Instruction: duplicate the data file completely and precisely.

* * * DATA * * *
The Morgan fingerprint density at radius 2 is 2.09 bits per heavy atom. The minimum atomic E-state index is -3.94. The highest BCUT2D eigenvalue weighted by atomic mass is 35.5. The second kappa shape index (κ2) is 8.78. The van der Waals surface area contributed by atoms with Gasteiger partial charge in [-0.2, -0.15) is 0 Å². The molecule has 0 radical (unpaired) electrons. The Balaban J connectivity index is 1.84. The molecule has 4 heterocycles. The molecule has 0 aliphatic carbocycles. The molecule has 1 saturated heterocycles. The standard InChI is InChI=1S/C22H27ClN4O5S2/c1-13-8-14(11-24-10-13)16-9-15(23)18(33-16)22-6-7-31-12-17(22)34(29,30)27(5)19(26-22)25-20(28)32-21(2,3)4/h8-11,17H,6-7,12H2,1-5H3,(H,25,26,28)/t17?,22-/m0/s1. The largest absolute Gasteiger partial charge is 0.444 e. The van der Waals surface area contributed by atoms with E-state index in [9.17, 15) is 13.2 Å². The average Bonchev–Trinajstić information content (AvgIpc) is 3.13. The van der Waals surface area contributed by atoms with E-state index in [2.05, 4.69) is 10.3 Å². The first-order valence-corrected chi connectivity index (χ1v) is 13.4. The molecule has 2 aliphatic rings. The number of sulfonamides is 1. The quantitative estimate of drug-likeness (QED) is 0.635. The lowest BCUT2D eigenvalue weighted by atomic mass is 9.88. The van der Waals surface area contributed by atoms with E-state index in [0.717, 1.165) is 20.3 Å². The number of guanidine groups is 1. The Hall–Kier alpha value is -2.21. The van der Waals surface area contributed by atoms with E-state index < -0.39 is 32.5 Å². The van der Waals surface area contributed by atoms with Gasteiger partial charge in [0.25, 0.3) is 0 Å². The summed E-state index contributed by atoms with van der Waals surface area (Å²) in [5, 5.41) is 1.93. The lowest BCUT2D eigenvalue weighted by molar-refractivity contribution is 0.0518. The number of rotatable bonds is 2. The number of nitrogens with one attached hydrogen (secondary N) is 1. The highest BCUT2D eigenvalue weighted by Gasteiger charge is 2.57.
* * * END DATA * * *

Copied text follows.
The Morgan fingerprint density at radius 2 is 2.09 bits per heavy atom. The minimum atomic E-state index is -3.94. The highest BCUT2D eigenvalue weighted by atomic mass is 35.5. The second kappa shape index (κ2) is 8.78. The van der Waals surface area contributed by atoms with Gasteiger partial charge in [-0.2, -0.15) is 0 Å². The molecule has 0 radical (unpaired) electrons. The Balaban J connectivity index is 1.84. The molecule has 4 heterocycles. The molecule has 0 aliphatic carbocycles. The molecule has 1 saturated heterocycles. The standard InChI is InChI=1S/C22H27ClN4O5S2/c1-13-8-14(11-24-10-13)16-9-15(23)18(33-16)22-6-7-31-12-17(22)34(29,30)27(5)19(26-22)25-20(28)32-21(2,3)4/h8-11,17H,6-7,12H2,1-5H3,(H,25,26,28)/t17?,22-/m0/s1. The largest absolute Gasteiger partial charge is 0.444 e. The van der Waals surface area contributed by atoms with E-state index in [9.17, 15) is 13.2 Å². The average Bonchev–Trinajstić information content (AvgIpc) is 3.13. The van der Waals surface area contributed by atoms with E-state index in [2.05, 4.69) is 10.3 Å². The first-order valence-corrected chi connectivity index (χ1v) is 13.4. The molecule has 2 aliphatic rings. The number of sulfonamides is 1. The quantitative estimate of drug-likeness (QED) is 0.635. The lowest BCUT2D eigenvalue weighted by atomic mass is 9.88. The van der Waals surface area contributed by atoms with E-state index in [0.717, 1.165) is 20.3 Å². The number of guanidine groups is 1. The Hall–Kier alpha value is -2.21. The van der Waals surface area contributed by atoms with E-state index < -0.39 is 32.5 Å². The van der Waals surface area contributed by atoms with Gasteiger partial charge in [0.25, 0.3) is 0 Å². The summed E-state index contributed by atoms with van der Waals surface area (Å²) in [5, 5.41) is 1.93. The lowest BCUT2D eigenvalue weighted by molar-refractivity contribution is 0.0518. The number of rotatable bonds is 2. The number of nitrogens with one attached hydrogen (secondary N) is 1. The highest BCUT2D eigenvalue weighted by Gasteiger charge is 2.57.